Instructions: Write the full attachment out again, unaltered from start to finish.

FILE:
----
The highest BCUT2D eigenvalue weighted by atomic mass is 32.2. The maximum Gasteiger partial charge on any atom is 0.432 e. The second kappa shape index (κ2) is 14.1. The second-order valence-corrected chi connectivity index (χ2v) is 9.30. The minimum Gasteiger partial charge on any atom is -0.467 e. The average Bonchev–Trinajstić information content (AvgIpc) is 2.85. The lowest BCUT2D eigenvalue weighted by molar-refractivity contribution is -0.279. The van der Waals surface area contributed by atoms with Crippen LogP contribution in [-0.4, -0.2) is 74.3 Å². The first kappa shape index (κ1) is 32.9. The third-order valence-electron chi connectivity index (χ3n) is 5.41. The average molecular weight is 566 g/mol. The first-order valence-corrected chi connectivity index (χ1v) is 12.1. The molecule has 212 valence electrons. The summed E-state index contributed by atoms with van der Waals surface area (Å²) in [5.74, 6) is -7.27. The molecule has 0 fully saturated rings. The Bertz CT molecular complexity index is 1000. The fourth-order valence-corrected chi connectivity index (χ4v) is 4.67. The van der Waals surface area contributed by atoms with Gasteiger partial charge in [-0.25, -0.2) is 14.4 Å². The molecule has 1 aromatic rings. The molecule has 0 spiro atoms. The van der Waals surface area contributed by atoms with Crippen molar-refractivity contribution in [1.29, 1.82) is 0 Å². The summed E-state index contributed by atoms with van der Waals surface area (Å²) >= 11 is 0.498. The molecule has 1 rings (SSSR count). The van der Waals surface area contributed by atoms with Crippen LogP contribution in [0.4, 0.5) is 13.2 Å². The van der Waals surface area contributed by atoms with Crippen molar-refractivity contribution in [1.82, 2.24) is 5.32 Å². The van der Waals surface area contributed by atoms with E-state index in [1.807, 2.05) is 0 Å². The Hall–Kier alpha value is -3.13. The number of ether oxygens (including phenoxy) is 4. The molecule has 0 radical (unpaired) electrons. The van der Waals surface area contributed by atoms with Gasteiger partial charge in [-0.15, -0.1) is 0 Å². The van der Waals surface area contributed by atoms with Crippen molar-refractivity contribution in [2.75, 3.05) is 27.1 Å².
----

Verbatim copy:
The highest BCUT2D eigenvalue weighted by atomic mass is 32.2. The maximum Gasteiger partial charge on any atom is 0.432 e. The second kappa shape index (κ2) is 14.1. The second-order valence-corrected chi connectivity index (χ2v) is 9.30. The minimum Gasteiger partial charge on any atom is -0.467 e. The average Bonchev–Trinajstić information content (AvgIpc) is 2.85. The lowest BCUT2D eigenvalue weighted by molar-refractivity contribution is -0.279. The van der Waals surface area contributed by atoms with Crippen LogP contribution in [-0.4, -0.2) is 74.3 Å². The first kappa shape index (κ1) is 32.9. The third-order valence-electron chi connectivity index (χ3n) is 5.41. The average molecular weight is 566 g/mol. The first-order valence-corrected chi connectivity index (χ1v) is 12.1. The molecule has 212 valence electrons. The summed E-state index contributed by atoms with van der Waals surface area (Å²) in [5.74, 6) is -7.27. The molecule has 0 fully saturated rings. The Bertz CT molecular complexity index is 1000. The fourth-order valence-corrected chi connectivity index (χ4v) is 4.67. The van der Waals surface area contributed by atoms with Gasteiger partial charge in [-0.25, -0.2) is 14.4 Å². The molecule has 1 aromatic rings. The molecule has 0 spiro atoms. The van der Waals surface area contributed by atoms with Crippen molar-refractivity contribution in [1.29, 1.82) is 0 Å². The summed E-state index contributed by atoms with van der Waals surface area (Å²) >= 11 is 0.498. The molecule has 1 rings (SSSR count). The van der Waals surface area contributed by atoms with Crippen LogP contribution in [0.4, 0.5) is 13.2 Å². The van der Waals surface area contributed by atoms with Crippen molar-refractivity contribution in [1.82, 2.24) is 5.32 Å². The van der Waals surface area contributed by atoms with E-state index in [1.807, 2.05) is 0 Å². The Hall–Kier alpha value is -3.13. The number of ether oxygens (including phenoxy) is 4. The molecule has 0 radical (unpaired) electrons. The van der Waals surface area contributed by atoms with Gasteiger partial charge in [-0.15, -0.1) is 0 Å². The van der Waals surface area contributed by atoms with Crippen molar-refractivity contribution in [2.75, 3.05) is 27.1 Å².